Zeyu Chen


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PaddleSpeech: An Easy-to-Use All-in-One Speech Toolkit
Hui Zhang | Tian Yuan | Junkun Chen | Xintong Li | Renjie Zheng | Yuxin Huang | Xiaojie Chen | Enlei Gong | Zeyu Chen | Xiaoguang Hu | Dianhai Yu | Yanjun Ma | Liang Huang
Proceedings of the 2022 Conference of the North American Chapter of the Association for Computational Linguistics: Human Language Technologies: System Demonstrations

PaddleSpeech is an open-source all-in-one speech toolkit. It aims at facilitating the development and research of speech processing technologies by providing an easy-to-use command-line interface and a simple code structure. This paper describes the design philosophy and core architecture of PaddleSpeech to support several essential speech-to-text and text-to-speech tasks. PaddleSpeech achieves competitive or state-of-the-art performance on various speech datasets and implements the most popular methods. It also provides recipes and pretrained models to quickly reproduce the experimental results in this paper. PaddleSpeech is publicly avaiable at https://github.com/PaddlePaddle/PaddleSpeech.

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A Gentle Introduction to Deep Nets and Opportunities for the Future
Kenneth Church | Valia Kordoni | Gary Marcus | Ernest Davis | Yanjun Ma | Zeyu Chen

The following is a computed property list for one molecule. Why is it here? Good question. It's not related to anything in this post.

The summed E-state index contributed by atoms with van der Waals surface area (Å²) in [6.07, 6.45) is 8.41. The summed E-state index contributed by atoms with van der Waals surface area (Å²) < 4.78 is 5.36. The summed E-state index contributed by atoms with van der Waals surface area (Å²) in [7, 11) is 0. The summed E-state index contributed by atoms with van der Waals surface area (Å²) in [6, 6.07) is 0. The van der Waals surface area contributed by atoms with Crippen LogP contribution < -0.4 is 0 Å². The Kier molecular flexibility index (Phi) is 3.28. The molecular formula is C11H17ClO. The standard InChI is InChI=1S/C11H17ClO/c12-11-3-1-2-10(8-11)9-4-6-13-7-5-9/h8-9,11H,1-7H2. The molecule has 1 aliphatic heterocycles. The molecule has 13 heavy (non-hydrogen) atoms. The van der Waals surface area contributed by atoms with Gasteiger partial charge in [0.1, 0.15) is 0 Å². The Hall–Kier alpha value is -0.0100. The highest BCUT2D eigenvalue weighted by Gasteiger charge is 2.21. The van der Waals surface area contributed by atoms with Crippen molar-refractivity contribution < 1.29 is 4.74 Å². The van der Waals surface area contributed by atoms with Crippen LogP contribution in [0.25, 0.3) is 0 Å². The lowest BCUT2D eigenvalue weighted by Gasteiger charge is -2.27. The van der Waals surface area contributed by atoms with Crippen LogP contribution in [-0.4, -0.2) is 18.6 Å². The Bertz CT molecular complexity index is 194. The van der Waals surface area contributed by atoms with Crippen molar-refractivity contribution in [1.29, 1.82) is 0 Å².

Proceedings of the 60th Annual Meeting of the Association for Computational Linguistics: Tutorial Abstracts

The first half of this tutorial will make deep nets more accessible to a broader audience, following “Deep Nets for Poets” and “A Gentle Introduction to Fine-Tuning.” We will also introduce GFT (general fine tuning), a little language for fine tuning deep nets with short (one line) programs that are as easy to code as regression in statistics packages such as R using glm (general linear models). Based on the success of these methods on a number of benchmarks, one might come away with the impression that deep nets are all we need. However, we believe the glass is half-full: while there is much that can be done with deep nets, there is always more to do. The second half of this tutorial will discuss some of these opportunities.

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RGL: A Simple yet Effective Relation Graph Augmented Prompt-based Tuning Approach for Few-Shot Learning
Yaqing Wang | Xin Tian | Haoyi Xiong | Yueyang Li | Zeyu Chen | Sheng Guo | Dejing Dou
Findings of the Association for Computational Linguistics: NAACL 2022

Pre-trained language models (PLMs) can provide a good starting point for downstream applications. However, it is difficult to generalize PLMs to new tasks given a few labeled samples. In this work, we show that Relation Graph augmented Learning (RGL) can improve the performance of few-shot natural language understanding tasks. During learning, RGL constructs a relation graph based on the label consistency between samples in the same batch, and learns to solve the resultant node classification and link prediction problems on the relation graph. In this way, RGL fully exploits the limited supervised information, which can boost the tuning effectiveness. Extensive experimental results show that RGL consistently improves the performance of prompt-based tuning strategies.